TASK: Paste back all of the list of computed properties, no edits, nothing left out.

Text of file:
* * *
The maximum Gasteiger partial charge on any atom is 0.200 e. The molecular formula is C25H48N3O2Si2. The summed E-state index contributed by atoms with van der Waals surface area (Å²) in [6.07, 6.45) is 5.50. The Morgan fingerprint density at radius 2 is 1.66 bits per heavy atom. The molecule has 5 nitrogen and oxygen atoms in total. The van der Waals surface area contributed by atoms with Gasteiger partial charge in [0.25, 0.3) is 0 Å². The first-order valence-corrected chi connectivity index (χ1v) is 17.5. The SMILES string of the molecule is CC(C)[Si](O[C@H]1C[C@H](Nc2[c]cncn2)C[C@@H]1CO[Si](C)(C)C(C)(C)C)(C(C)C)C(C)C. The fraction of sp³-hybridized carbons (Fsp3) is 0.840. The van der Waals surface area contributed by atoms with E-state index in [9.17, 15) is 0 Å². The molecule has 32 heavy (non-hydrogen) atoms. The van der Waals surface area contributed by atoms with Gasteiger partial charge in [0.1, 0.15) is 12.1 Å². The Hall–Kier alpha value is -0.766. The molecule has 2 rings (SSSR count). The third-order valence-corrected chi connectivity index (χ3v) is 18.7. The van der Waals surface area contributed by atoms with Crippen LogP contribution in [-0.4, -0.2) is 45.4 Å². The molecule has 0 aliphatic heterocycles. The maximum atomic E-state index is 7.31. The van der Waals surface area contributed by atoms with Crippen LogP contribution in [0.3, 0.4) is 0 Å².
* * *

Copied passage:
The maximum Gasteiger partial charge on any atom is 0.200 e. The molecular formula is C25H48N3O2Si2. The summed E-state index contributed by atoms with van der Waals surface area (Å²) in [6.07, 6.45) is 5.50. The Morgan fingerprint density at radius 2 is 1.66 bits per heavy atom. The molecule has 5 nitrogen and oxygen atoms in total. The van der Waals surface area contributed by atoms with Gasteiger partial charge in [0.25, 0.3) is 0 Å². The first-order valence-corrected chi connectivity index (χ1v) is 17.5. The SMILES string of the molecule is CC(C)[Si](O[C@H]1C[C@H](Nc2[c]cncn2)C[C@@H]1CO[Si](C)(C)C(C)(C)C)(C(C)C)C(C)C. The fraction of sp³-hybridized carbons (Fsp3) is 0.840. The van der Waals surface area contributed by atoms with E-state index in [9.17, 15) is 0 Å². The molecule has 32 heavy (non-hydrogen) atoms. The van der Waals surface area contributed by atoms with Gasteiger partial charge in [0.1, 0.15) is 12.1 Å². The Hall–Kier alpha value is -0.766. The molecule has 2 rings (SSSR count). The third-order valence-corrected chi connectivity index (χ3v) is 18.7. The van der Waals surface area contributed by atoms with Crippen LogP contribution in [-0.4, -0.2) is 45.4 Å². The molecule has 0 aliphatic heterocycles. The maximum atomic E-state index is 7.31. The van der Waals surface area contributed by atoms with Crippen LogP contribution in [0.3, 0.4) is 0 Å².